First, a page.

Stand back... way back, way-way back and look at your design on the monitor. What can you see? Can your eyes pick out the letters and recognize them? Can you read the message on the sign? Will it stand out in a sea of visual clutter in the real world?
Designing monument signs is a balancing act of blending parameters, colors, objectives and graphics into a monolithic mass of aluminum and electricity whose only function is to be noticed, to inform and to bring in revenues for the one who paid for it. In discussing the effectiveness of a sign, we must address three factors that dominate the design process: visibility, legibility and readability. They are defined as follows:
- Visibility: The purpose of having a sign is so the intended audience “notices” the sign and reads the message. Why do you think truck stops along the interstate use 100' tall pylon signs with 8' tall gas price numbers? Visibility is about being seen: Can you see the sign from the highway, yes or no? There are at least four factors that affect visibility: shape, size, color and location. An effective sign is one that makes the best use of all four of these factors based on the environmental conditions at hand.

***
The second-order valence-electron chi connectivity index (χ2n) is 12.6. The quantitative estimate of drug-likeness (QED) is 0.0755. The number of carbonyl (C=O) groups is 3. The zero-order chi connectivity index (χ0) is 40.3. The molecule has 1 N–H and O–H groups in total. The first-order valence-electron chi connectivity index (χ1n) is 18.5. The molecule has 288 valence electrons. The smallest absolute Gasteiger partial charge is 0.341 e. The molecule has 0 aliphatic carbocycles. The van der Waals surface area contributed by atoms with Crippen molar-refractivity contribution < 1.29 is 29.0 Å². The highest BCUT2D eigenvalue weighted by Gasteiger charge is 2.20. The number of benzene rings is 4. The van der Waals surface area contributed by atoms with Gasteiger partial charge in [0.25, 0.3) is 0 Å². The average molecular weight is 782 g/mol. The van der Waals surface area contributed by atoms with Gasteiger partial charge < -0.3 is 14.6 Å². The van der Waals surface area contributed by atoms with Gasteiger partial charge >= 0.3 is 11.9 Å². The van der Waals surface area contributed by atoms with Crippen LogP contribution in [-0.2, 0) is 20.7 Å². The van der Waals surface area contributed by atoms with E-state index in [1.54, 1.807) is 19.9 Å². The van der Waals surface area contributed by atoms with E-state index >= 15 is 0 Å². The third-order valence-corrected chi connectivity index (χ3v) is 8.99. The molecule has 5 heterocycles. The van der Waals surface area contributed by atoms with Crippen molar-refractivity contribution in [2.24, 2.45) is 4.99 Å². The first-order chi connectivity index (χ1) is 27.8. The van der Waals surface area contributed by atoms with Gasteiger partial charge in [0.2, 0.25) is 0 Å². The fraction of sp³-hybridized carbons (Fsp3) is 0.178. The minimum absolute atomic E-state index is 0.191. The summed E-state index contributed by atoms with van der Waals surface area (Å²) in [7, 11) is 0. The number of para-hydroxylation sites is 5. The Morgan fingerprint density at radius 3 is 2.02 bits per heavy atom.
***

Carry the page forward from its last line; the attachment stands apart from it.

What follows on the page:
- Legibility: In the sign industry, this means, “Can you tell if that is a capital D or a lowercase P from 300 feet away?” Does the font have a unique style that makes it hard to recognize? If so, you may want to reconsider your options.
- Readability: Have you ever looked at a sign with a lot of copy and felt your eyes strain while reading it? If your eyes strain, the designer either used the wrong font, the wrong size of letters or incorrect spacing and kerning, conflicting colors... the list goes on and on.
Calculating Optimum Legibility
If your sign is 35' tall and you need it to be legible and readable at 300 feet, what formula do you use to calculate letter height? Calculating this is fairly complex and involves the use of a left-handed abacus, however an easy shortcut is to simply add a zero to the letter height (in inches) and convert the number to feet. Follow this example:
- Start with your letter height of 6", then add a zero to it and change the measurement from inches to feet. That means a 6" tall letter would have an optimum legible distance of 60'. Letter 4"tall are best read at 40' and 12" tall letters are best viewed at 120', and so on.
- To have optimum legibility at 300 feet, the letter height needs to be at least 30" tall. Many of the digital display and plastic letter companies offer useful charts that show letter height readability distances for letters from 1" all the way to 60" tall. Posting one of these charts near your desk is always a good measure.